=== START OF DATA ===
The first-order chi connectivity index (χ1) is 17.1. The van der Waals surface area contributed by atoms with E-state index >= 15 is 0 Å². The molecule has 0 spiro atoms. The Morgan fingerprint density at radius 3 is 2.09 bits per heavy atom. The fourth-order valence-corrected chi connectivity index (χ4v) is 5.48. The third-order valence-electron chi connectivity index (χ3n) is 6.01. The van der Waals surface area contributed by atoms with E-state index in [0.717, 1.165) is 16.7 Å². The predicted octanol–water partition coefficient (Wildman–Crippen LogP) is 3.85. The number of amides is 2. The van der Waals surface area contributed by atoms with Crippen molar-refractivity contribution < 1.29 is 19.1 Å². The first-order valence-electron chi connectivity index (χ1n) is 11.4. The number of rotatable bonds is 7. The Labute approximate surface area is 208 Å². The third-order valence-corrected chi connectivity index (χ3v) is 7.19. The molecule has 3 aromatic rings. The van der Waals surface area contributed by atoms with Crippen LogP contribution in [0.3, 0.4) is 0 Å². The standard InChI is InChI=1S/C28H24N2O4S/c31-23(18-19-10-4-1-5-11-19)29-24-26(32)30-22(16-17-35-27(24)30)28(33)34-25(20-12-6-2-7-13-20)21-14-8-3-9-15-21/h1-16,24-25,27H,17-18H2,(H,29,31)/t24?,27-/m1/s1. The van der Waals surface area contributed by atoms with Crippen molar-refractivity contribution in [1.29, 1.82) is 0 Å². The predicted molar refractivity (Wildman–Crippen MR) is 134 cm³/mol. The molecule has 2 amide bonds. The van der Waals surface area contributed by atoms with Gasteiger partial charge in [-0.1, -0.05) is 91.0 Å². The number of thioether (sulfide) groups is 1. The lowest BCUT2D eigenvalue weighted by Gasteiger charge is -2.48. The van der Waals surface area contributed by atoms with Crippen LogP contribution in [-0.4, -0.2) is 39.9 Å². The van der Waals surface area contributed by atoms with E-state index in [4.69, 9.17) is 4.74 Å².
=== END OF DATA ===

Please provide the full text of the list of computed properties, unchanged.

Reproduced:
The first-order chi connectivity index (χ1) is 17.1. The van der Waals surface area contributed by atoms with E-state index >= 15 is 0 Å². The molecule has 0 spiro atoms. The Morgan fingerprint density at radius 3 is 2.09 bits per heavy atom. The fourth-order valence-corrected chi connectivity index (χ4v) is 5.48. The third-order valence-electron chi connectivity index (χ3n) is 6.01. The van der Waals surface area contributed by atoms with E-state index in [0.717, 1.165) is 16.7 Å². The predicted octanol–water partition coefficient (Wildman–Crippen LogP) is 3.85. The number of amides is 2. The van der Waals surface area contributed by atoms with Crippen molar-refractivity contribution < 1.29 is 19.1 Å². The first-order valence-electron chi connectivity index (χ1n) is 11.4. The number of rotatable bonds is 7. The Labute approximate surface area is 208 Å². The third-order valence-corrected chi connectivity index (χ3v) is 7.19. The molecule has 3 aromatic rings. The van der Waals surface area contributed by atoms with Crippen LogP contribution in [0.3, 0.4) is 0 Å². The standard InChI is InChI=1S/C28H24N2O4S/c31-23(18-19-10-4-1-5-11-19)29-24-26(32)30-22(16-17-35-27(24)30)28(33)34-25(20-12-6-2-7-13-20)21-14-8-3-9-15-21/h1-16,24-25,27H,17-18H2,(H,29,31)/t24?,27-/m1/s1. The van der Waals surface area contributed by atoms with Crippen molar-refractivity contribution in [1.29, 1.82) is 0 Å². The predicted molar refractivity (Wildman–Crippen MR) is 134 cm³/mol. The molecule has 2 amide bonds. The van der Waals surface area contributed by atoms with Gasteiger partial charge in [-0.1, -0.05) is 91.0 Å². The number of thioether (sulfide) groups is 1. The lowest BCUT2D eigenvalue weighted by Gasteiger charge is -2.48. The van der Waals surface area contributed by atoms with Crippen LogP contribution in [-0.4, -0.2) is 39.9 Å². The van der Waals surface area contributed by atoms with E-state index in [4.69, 9.17) is 4.74 Å².